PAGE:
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Argument analysis: What would John Marshall do?

“[I]n McCulloch vs. Maryland, the court said that in general we don’t want to be micromanaging all the details of state taxation,” attorney Lawrence Rosenberg told the justices at the end of Monday’s oral argument in Dawson v. Steager. That’s not the way that McCulloch is usually remembered—far more famous is Chief Justice John Marshall’s statement in the 1819 case equating “the power to tax” with “the power to destroy.” But in any event, it was apparent by the end of the argument that the current court does not want to be micromanaging state tax regimes.

The argument also made clear, however, that an easily administrable rule for cases like Dawson won’t be so easy to find. The approach suggested by the U.S. solicitor general—who urged the justices to vacate the West Virginia state supreme court’s decision and send the case back down for further proceedings—seemed to attract the most support from the bench. But as Michael Huston, an assistant to the solicitor general, acknowledged, that approach still would leave lower courts with “difficult questions.” Further splits are almost inevitable, and so the justices may soon find themselves immersed yet again in the details of state taxation.

At first glance, Dawson looks like a straightforward case. Petitioner James Dawson, a retired U.S. marshal, wants West Virginia to exempt his federal retirement benefits from state income tax. Dawson points to the fact that West Virginia already exempts benefits paid to retired state and local law-enforcement officials who participate in particular pension plans. West Virginia emphasizes the fact that Dawson and other federal retirees receive the same tax treatment as the 98 percent of former state and local government workers who do not participate in one of the favored plans. Lurking in the background is the intergovernmental-tax-immunity doctrine—created in McCulloch and codified at 4 U.S.C. § 111—which bars states from discriminating against federal officers or employees through their tax laws.

Rosenberg, representing Dawson, led off with an attractively simple summary of the issues at play. West Virginia’s tax regime violates federal law, Rosenberg said, because it “facially discriminates” against retired U.S. marshals and in favor of retired state law-enforcement officials with the same job duties. Justice Sonia Sotomayor quickly pushed back, noting that although some retired state law enforcement officials are eligible for the exemption that Dawson seeks, others are not. Rosenberg responded that “there would still be discrimination” if any retired state law enforcement officials with the same job duties as U.S. marshals enjoyed exemption, but several justices seemed skeptical. As Justice Elena Kagan put it, “an antidiscrimination provision doesn’t necessarily require a most favored nation clause.”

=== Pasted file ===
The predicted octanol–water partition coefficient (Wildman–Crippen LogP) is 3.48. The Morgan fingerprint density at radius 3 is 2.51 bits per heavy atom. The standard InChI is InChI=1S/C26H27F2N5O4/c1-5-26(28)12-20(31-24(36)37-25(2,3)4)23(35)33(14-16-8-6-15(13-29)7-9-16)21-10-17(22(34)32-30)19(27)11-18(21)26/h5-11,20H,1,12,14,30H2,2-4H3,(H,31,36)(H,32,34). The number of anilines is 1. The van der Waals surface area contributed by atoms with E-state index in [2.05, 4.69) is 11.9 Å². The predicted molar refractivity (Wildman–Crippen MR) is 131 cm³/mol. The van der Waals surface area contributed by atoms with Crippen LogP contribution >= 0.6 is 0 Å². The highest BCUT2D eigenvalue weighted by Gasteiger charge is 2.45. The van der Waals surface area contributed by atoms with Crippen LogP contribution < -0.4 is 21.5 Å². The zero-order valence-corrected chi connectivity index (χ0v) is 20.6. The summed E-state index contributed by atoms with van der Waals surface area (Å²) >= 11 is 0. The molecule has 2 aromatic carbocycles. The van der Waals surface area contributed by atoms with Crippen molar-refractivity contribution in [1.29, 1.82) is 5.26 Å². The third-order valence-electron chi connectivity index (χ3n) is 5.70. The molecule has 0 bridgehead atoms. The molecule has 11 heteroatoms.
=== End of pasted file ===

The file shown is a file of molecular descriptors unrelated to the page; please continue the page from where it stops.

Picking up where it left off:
Justice Ruth Bader Ginsburg then asked Rosenberg whether a U.S. marshal is more similar to the West Virginia state and local law enforcement officials whose pensions are exempt or to the officials whose pensions are taxed. Rosenberg responded that Dawson is “plainly most like a deputy sheriff”—a position that is eligible for the pension exemption—but Chief Justice John Roberts was not convinced. The role of a U.S. marshal—a presidentially appointed, Senate-confirmed official who oversees the marshals service for an entire federal judicial district—is “more policy, administrative,” said Roberts. Rosenberg responded that Dawson’s “basic duties as a law enforcement officer didn’t change” once he became the U.S. marshal for all of West Virginia, but Roberts was unmoved. “I mean, would you say that the attorney general would qualify [for a state tax exemption] in this situation?” the chief justice asked rhetorically. “He has law enforcement duties.”

Roberts asked the same question when Huston rose to represent the United States: “[A]re the benefits that, say …  your boss, the Attorney General receives, exempt?” The chief justice added that Huston, his former law clerk, should “[t]hink carefully before answering”—a line that drew laughter but did not draw a yes-or-no answer from Huston.

Huston instead urged the justices to apply a two-step approach. First, he said, the court should hold that “this West Virginia tax exemption here is facially discriminatory” and therefore in violation of the intergovernmental-tax-immunity doctrine and 4 U.S.C. § 111. “A tax is facially discriminatory,” said Huston, “when it’s not open to any federal employees ever, regardless of what job duties they perform or what their benefit level is or what their contribution rate is.”

“If that’s the problem,” asked Kagan, “why were you suggesting that we remand this?”